Dodd grows up and aims to step up

Se­nior ea­ger to bring lead­er­ship to Terps amid in­flux of new faces

Baltimore Sun - - SPORTS - By Don Markus

COL­LEGE PARK — The first time Mary­land men’s bas­ket­ball coach Mark Tur­geon saw Da­monte Dodd work out was also nearly the last.

It came dur­ing Tur­geon’s first sea­son af­ter suc­ceed­ing fu­ture Hall of Famer Gary Wil­liams, and the new coach needed play­ers, es­pe­cially big men.

At the time, Dodd was a lightly re­garded prospect on the East­ern Shore with one Divi­sion I of­fer, from Mor­gan State.

“I needed to sign like seven guys that year and I thought, ‘Maybe we can make him a player,’ ” Tur­geon re­called Thurs­day dur­ing the Big Ten Me­dia Day in Wash­ing­ton. “‘We’ll take a chance on him — he’s 6-11.’ And then the first work­out we had with him, it was like, ‘Oh, my gosh, I Sea­son opener Nov. 11, 7 p.m. TV: Big Ten Net­work Ra­dio: 105.7 FM, 980 AM

made a huge mis­take.’ ”

That feel­ing fol­lowed Dodd into his fresh­man year, where he played spar­ingly be­hind Charles Mitchell and Shaquille Cleare. Yet there was enough that Dodd showed on the court — in­clud­ing an im­pres­sive stretch in a sec­ond-half come­back at Duke — to make Tur­geon think it might work out.

By the start of his sopho­more year, Tur­geon had no other op­tions. Mitchell and Cleare were among the five play­ers with re­main­ing el­i­gi­bil­ity to trans­fer and Dodd was the only ex­pe­ri­enced cen­ter left in the pro­gram. He wound up start­ing 31of 35 games on a 28-7 team, the first to reach the NCAA tour­na­ment in five years.

“He was the start­ing cen­ter on a team that won 28 games, most reg­u­lar-sea­son wins ever. [That] shows you how far he’s come,” Tur­geon said. “He’s grown as a bas­ket­ball player, as far as his knowl­edge of the game on both ends of the floor. He’s much more skilled than I thought he was go­ing to be.”

As the Terps cel­e­brated the start of their 2016-17 sea­son with Mary­land Mad­ness on Fri­day night, Dodd was one of the more fa­mil­iar faces on a team that in­cludes six new play­ers, five fresh­men and grad­u­ate trans­fer L.G. Gill. Dodd is the only player aside from star ju­nior Melo Trim­ble who has started ex­ten­sively.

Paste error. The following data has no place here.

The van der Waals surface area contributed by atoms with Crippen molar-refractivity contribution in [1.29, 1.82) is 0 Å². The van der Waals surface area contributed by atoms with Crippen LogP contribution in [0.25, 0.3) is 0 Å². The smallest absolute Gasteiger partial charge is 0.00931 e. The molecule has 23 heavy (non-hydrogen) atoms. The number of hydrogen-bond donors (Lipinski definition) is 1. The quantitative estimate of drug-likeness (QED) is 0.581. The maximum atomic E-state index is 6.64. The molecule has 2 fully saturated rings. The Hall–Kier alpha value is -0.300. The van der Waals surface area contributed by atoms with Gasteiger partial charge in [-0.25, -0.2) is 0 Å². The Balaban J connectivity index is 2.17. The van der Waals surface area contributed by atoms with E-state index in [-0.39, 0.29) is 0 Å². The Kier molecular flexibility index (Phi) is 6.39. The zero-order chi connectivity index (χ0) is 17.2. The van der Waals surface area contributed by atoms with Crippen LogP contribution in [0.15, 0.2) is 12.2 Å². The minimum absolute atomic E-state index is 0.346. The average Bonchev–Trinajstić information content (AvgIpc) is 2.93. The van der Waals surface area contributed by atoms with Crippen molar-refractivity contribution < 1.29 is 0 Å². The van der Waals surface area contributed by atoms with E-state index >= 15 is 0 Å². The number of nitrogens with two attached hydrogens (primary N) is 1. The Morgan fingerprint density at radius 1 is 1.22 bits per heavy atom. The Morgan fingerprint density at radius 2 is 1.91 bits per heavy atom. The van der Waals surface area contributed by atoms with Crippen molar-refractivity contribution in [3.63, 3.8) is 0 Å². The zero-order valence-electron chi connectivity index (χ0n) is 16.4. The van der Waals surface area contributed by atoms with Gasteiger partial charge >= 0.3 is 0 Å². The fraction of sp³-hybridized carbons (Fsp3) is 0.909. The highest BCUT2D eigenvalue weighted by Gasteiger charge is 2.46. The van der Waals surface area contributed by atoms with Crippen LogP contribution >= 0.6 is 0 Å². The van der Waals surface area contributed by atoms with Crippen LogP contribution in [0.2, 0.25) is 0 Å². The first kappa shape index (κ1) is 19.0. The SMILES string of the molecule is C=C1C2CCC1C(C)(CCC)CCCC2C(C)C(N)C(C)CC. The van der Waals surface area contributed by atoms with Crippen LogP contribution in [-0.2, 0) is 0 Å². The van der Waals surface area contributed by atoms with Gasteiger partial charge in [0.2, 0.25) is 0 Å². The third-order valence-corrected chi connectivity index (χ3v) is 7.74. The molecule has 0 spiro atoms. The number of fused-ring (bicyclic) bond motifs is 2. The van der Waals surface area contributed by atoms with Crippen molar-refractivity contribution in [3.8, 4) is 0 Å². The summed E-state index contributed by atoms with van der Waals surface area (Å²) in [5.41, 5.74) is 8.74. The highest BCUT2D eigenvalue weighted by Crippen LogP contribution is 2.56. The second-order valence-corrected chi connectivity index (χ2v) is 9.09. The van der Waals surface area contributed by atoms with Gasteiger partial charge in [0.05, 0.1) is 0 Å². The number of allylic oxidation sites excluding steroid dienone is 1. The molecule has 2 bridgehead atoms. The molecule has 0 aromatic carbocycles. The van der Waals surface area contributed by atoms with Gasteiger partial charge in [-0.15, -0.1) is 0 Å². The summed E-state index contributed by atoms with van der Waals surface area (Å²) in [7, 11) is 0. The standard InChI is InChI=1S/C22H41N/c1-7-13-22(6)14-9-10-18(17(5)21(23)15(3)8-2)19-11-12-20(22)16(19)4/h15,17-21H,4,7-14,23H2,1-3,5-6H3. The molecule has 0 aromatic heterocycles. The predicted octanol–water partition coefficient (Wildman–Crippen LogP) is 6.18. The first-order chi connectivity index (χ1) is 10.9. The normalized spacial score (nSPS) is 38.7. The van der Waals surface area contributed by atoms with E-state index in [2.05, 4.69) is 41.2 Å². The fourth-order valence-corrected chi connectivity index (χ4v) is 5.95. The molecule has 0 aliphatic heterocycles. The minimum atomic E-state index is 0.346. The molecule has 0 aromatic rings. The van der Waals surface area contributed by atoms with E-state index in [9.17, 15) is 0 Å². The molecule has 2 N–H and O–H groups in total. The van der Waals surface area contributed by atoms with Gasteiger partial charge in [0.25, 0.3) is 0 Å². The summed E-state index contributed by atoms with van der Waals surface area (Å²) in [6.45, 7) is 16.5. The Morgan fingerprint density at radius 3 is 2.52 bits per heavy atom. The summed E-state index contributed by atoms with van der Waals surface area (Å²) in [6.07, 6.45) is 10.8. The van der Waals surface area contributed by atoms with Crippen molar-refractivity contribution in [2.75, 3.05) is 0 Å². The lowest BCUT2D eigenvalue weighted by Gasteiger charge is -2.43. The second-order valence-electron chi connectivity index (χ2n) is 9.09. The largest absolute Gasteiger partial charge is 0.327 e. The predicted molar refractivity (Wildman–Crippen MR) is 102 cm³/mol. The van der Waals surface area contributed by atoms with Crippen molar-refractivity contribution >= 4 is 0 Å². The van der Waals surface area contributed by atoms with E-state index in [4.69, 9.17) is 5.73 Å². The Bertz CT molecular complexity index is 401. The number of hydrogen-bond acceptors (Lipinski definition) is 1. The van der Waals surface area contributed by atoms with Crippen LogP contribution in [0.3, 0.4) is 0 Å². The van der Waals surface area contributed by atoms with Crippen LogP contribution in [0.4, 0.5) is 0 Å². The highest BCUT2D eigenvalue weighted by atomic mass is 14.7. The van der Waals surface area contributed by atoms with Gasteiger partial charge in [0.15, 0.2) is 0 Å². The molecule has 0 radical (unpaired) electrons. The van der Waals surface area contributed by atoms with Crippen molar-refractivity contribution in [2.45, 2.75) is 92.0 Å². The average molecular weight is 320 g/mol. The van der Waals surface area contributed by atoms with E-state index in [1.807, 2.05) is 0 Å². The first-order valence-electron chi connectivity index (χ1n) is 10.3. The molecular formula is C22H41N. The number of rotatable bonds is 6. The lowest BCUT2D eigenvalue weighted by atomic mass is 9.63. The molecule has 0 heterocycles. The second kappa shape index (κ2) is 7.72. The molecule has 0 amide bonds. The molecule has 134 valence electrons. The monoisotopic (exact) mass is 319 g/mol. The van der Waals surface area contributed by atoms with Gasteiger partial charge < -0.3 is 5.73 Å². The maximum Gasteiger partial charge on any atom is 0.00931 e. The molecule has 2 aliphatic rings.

“Melo’s run­ning the of­fense and as a lot of peo­ple know me, I run the de­fense,” Dodd said in Wash­ing­ton on Thurs­day. “I’m just telling guys where to be on the de­fen­sive end, help-side and things like that. I’m just try­ing to be a leader on de­fense. That’s my niche, that’s what I know.”

Known mostly as a shot blocker and de­fen­sive post pres­ence, Dodd has been very lim­ited on the of­fen­sive end. In 90 games, Dodd has scored in dou­ble fig­ures only once, a ca­reer-high 13 points in a win over Illi­nois State in the semi­fi­nals of last sea­son’s Can­cun Chal­lenge.

Dodd said he has spent the off­sea­son work­ing on his low-post of­fen­sive game with as­sis­tant coach Bino Ran­son, try­ing to add a jump hook and ex­pand his range and accuracy with a base­line turn­around he has shot with some suc­cess the past two sea­sons.

“I have to be more of an of­fen­sive threat,” Dodd said. “Coach Tur­geon and I have had plenty of meet­ings where he’s said, ‘We need you to score more.’ I’m fine with that. I al­ways have flash­backs. In high school [at Queen Anne’s], I was a scorer.”

Said Tur­geon, “The piece that’s miss­ing for him of­fen­sively is the low-post scor­ing, and I think he’s go­ing to give it to us this year.”

Tur­geon sees be­yond the stats to judge Dodd’s value to his team and the way it plays.

“There’s no one bet­ter in the coun­try in tran­si­tion at get­ting the ball to the point guards in po­si­tion to make plays for them­selves and other play­ers like Da­monte,” Tur­geon said. “He’s ter­rific at it, L.G. Gill, a trans­fer from Duquesne, com­petes in the dunk con­test. For a blog post about Melo Trim­ble’s rare dunk Fri­day night — and video of the Terps talk­ing about it — go to bal­ti­more­ track­ingterps. and he’s help­ing teach our other guys how to do it.

With Di­a­mond Stone, who took over as Mary­land’s start­ing cen­ter mid­way through last sea­son, leav­ing for the NBA af­ter his fresh­man year, Dodd is back as the team’s likely start­ing cen­ter. He will share the min­utes this year with ju­nior Michal Cekovsky, as well as red­shirt sopho­more Ivan Ben­der and fresh­man Joshua To­maic.

“De­fen­sively he’s the an­chor. He’s smart,” Tur­geon said. “He’s been a re­bounder. And ul­ti­mately, the best thing on the court about Da­monte is that he just wants the team to win.”

Along with mak­ing a third straight NCAA tour­na­ment, Dodd has an­other goal for his se­nior year. He plans on grad­u­at­ing in the spring with a de­gree in African-Amer­i­can stud­ies. It’s a prom­ise he made to his grand­mother and other mem­bers of his fam­ily.

“I don’t know how many peo­ple in my fam­ily grad­u­ated [from col­lege], but not too many have. I can leave Mary­land with a de­gree,” Dodd said. “My grand­mother al­ways told me bas­ket­ball is not go­ing to be here for­ever, you’re go­ing to have a Plan B.”

Tur­geon has seen the growth off the court from Dodd as well.

“He’s be­come a good role model,” Tur­geon said. “He’s a great fam­ily guy. ... He just does so many things. That’s why you coach col­lege, to be around guys like him.”


Da­monte Dodd, left, sits with Melo Trim­ble dur­ing Mary­land Mad­ness on Fri­day night. In his se­nior sea­son, Dodd is fo­cused on hav­ing a greater scor­ing im­pact for the Terps.


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